Compute the row/column roots and data roots of the extended matrix. The full node computes a Merkle root for each row and column of this extended matrix, here called row/column roots, and later computes several total Merkle roots for all row/column roots, called data root. The data root and all the row and column roots need to be uploaded to the block header of the Celestia block.

3. Light node overall validation. After receiving the block header, Celestia’s light node first computes a Merkle root using the row/column roots and compares it with the data root contained in the block header. If it does not match, it directly determines that the data is invalid; if it agrees, it proceeds to the next step.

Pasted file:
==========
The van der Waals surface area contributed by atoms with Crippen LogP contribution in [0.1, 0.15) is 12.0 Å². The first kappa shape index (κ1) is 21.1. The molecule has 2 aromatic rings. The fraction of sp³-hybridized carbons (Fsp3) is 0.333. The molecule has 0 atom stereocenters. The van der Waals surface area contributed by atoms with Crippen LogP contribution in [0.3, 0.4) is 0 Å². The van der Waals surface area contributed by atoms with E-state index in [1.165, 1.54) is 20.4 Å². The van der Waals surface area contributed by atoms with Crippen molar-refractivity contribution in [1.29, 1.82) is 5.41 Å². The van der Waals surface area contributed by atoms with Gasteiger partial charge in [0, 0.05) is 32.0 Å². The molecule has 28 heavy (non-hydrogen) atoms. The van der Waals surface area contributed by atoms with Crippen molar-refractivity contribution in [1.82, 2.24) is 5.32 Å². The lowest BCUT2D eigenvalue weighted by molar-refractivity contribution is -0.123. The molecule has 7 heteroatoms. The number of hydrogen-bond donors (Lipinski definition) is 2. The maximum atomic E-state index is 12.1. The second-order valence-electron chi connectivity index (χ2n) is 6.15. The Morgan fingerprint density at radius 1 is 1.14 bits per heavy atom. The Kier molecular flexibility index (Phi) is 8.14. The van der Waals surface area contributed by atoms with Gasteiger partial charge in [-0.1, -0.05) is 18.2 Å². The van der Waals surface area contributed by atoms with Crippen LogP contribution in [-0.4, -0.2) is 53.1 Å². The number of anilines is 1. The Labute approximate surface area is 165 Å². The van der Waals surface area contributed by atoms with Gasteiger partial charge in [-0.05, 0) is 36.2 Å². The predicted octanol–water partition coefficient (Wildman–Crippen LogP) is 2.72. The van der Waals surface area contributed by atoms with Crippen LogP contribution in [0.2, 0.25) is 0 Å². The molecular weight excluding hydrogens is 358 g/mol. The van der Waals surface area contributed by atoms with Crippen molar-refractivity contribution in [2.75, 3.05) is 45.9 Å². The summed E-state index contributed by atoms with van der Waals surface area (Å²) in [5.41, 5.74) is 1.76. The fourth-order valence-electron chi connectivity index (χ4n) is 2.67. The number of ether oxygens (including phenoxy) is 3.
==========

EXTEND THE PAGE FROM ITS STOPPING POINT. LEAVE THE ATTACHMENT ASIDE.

4. Light nodes verify locally with sampling. The light node randomly selects a number of shares in the extended matrix, for example, the data in row 3 and column 5, and requests the data of these shares from the full node. The full node sends this data and also has to prove that this share belongs to the Merkle tree of row 3 or column 5, i.e. it can provide a path through which the Merkle root of this row or column can be computed. After the light node computes and compares it with the row and column roots contained in the block header, the agreement means that the transaction data sampled is available. If the full node only publishes the block header but not the transaction data, it can be easily verified by this step. After having all (k+1)2 shares verified successfully, the whole extension matrix can be judged to be valid.